- Used Parliament for legitimacy
- Summoned parliament 5 times in his first 10years.
- Exclusion of Rivals, Acts of attainder.
- 1490’s – 1509 Parliament met rarely
- Split with Rome
- Reformation parliament led to King in Parliament.
- Transfer of monastic lands
- Legitimacy on succession
- Religious doctrine
- Privy council (THOMAS CROMWELL)
EDWARD VI & MARY I
- Act of uniformity 1549
- Right of parliament to agree with (something missing from my notes any clues)
- Debating religious doctrines and beliefs
- “THE DEVICE”
- Factionalism Paget Vs Gardiner
- Recatholicisation of England and heresy bill
- Privy council important
- Freedom of speech 1559
- Puritan choir/house of Lords
- War with Spain – parliamentary subsidies.
- Parliamentary statute became the only legitimate form of law for changes to the country’s religion and it’s succession. Royal proclamations were no longer as sufficiently legitimate to bring about these changes
- The idea of the “King in Parliament” had developed and become an established principle of government.
- Parliament’s financial hold over the crown increased. It made monarchs dependent on it’s parliamentary subsidies and by 1603 was effectively blocking the crown’s abilities to raise money independently.
- Parliament’s ability to oppose crown policy had developed. Although it chose not to use this power extensively, it had developed the potential to in future…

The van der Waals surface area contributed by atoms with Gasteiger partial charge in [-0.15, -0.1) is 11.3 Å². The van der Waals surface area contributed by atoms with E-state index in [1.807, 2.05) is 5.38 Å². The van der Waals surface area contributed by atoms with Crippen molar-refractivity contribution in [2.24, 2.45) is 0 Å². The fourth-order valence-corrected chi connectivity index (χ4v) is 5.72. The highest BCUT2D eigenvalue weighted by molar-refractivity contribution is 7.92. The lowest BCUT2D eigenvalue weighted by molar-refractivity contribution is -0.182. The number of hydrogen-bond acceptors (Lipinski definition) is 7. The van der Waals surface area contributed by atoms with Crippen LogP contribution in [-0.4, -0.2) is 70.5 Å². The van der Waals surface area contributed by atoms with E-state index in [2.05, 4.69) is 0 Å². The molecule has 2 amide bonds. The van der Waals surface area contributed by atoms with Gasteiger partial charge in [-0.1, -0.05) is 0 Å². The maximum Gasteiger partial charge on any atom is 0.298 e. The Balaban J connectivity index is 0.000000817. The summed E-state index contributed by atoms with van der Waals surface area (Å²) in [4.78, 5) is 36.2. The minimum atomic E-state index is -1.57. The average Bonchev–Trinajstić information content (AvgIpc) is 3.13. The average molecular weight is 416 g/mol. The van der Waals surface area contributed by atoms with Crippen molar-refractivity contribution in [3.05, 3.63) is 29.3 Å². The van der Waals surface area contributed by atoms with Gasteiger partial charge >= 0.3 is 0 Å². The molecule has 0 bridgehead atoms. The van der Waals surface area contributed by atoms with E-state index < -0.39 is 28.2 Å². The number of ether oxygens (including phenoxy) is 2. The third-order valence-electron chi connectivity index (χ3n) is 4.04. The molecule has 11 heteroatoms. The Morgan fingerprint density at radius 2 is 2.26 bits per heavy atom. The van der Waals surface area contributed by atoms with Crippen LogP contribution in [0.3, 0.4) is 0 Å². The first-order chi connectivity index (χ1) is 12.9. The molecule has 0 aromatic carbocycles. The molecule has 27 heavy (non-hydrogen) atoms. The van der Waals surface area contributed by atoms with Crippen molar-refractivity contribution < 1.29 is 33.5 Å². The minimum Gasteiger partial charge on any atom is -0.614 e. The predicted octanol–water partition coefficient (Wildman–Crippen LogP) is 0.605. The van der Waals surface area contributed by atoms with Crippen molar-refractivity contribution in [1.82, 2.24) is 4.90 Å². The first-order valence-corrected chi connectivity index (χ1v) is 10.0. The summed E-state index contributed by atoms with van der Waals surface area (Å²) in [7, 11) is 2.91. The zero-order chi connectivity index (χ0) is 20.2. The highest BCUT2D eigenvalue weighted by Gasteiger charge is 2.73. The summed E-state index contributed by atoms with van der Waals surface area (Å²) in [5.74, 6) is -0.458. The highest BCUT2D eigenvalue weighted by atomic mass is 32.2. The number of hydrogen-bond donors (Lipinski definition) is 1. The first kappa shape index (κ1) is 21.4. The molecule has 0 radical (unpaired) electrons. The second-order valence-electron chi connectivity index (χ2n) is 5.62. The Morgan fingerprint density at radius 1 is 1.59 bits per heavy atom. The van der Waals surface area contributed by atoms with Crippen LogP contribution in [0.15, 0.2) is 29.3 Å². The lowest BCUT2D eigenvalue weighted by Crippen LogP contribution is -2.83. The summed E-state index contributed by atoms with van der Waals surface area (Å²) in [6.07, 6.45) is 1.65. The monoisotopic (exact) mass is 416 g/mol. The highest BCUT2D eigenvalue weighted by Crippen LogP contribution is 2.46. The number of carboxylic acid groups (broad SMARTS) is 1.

- Parliaments involvement in religion, the succession and foreign policy grew so significantly that the crown was no longer able to conduct these policies without parliamentary support
- The crown still largely controlled parliament through it’s use of patronage and the privy council and also by retaining the power to define the issues it could discuss and the power to summon and dissolve parliament at will…
Power of the Monarchy
- Acts of supremacy
- Acts of uniformity
- King in parliament
- Chief ministers
- Succession (acts of)
- Marriage links
- Law courts
- Royal courts
- Loyal estates
- “NEW MONARCHY” with emphasis on financial independence for the crown.
- Treaty of etaples.
- Rebellion: Cornish (1497) and another in 1489 ?
- Crown lands and Trade
- Confiscation of land when nobles die
- Acts of attainder
- Star chamber
- Amicable grant
- Reformation parliament (1532-34)
- Revolution in government – act of supremacy
- The pilgrimage of grace (1536)
- Henrician reformation – dissolution of the monasteries
- Act of Supremacy
- King in Parliament
- WOLSEY – amicable grant and debasing of coinage.
- CROMWELL – rev. in government, privy council, centralising of royal power
- Wars with France (finance)
EDWARD VI & MARY I
- Duke of Somerset (Seymour)
- Duke of Northumberland (Dudley)
- The Device
- Act of uniformity (1549)
- The book of rates
- Wyatts rebellion (1549)
- Marriage to Philip of spain
- Power of nobility increased at the expense of the Crown under Seymour
- Religious settlement
- Chief ministers (cecils both Robert and William)
- Puritan threats
- Foreign threats
- Mary queen of Scots
- Freedom of speech
- Excommunication (what date was that again lol) - 25th Feb 1570
These notes are aimed at Edexcel A Level history students.
Originally written by Ryanm8865 on TSR Forums.